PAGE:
I’ll show you EXACTLY how to use this to your advantage…so you can take this information, apply it, and increase YOUR sales and conversions too.

Twas mid February and, the snow in Pennsylvania was deeper than James Earl Jones’ voice.

My stomach growled as I hopped out of my car. I made the transition from sidewalk to slippery parking lot.

Then I noticed a little girl dressed in green from head to toe.

She looked about 10 years old. She was behind a card table, which was piled high with cookie boxes, stacked like little Jenga towers.

A colorful handmade sign told me that she was selling Girl Scout cookies.

She wore her red hair in two ponytails. Her uniform was covered in badges. She wore a named tag that said Desiree.

The first thought that ran through my mind was this: “Corporations using little girls to sell junk food using scarcity tactics.”

But then I decided I was going to do what smart people do: I pushed my assumptions aside and tried to learn a thing or two from this pint-sized salesperson.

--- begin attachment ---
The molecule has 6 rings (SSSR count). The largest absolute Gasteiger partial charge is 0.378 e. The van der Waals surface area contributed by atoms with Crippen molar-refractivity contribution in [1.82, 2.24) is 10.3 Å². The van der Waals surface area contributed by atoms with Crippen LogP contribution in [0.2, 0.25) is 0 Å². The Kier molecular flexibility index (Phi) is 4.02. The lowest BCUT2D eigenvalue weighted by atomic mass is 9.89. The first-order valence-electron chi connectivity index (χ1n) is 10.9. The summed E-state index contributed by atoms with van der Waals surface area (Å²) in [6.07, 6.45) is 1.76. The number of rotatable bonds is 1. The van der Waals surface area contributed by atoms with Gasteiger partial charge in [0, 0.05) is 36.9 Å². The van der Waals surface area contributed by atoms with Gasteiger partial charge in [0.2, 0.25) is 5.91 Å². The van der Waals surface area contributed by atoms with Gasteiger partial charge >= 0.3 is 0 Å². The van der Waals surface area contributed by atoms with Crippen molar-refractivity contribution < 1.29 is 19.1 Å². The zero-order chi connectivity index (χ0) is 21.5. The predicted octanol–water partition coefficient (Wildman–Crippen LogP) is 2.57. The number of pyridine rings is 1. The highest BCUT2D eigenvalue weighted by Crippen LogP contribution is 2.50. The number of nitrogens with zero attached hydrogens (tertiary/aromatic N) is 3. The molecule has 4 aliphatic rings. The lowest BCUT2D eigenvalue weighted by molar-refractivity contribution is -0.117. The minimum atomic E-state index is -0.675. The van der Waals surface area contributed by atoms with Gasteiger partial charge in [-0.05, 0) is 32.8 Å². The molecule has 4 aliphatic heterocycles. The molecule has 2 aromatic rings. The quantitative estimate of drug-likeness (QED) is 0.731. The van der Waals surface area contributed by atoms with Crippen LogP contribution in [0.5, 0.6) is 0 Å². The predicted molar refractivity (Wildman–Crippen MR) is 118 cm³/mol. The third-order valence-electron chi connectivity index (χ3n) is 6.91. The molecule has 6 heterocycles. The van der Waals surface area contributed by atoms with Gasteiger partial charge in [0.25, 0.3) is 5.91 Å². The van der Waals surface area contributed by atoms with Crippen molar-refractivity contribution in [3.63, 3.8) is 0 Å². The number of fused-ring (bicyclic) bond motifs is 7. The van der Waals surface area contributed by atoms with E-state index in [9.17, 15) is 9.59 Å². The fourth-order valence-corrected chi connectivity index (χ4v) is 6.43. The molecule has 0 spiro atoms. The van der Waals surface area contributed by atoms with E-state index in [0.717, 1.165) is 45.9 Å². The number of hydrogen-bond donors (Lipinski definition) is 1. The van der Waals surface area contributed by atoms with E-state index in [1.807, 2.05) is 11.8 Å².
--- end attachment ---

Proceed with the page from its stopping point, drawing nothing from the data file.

I made eye contact to see what she would do.

“Excuse me sir, do you like cookies?” A smile spread across her little face. Desiree practically squealed. She was EXCITED about what she was selling.

Not only is she ENGAGING with me before attempting to sell (People SKILLS for the win :-D) but her excitement was contagious.

Studies show that strong emotions are actually contagious. The real name for this is actually “Emotional Contagion” 1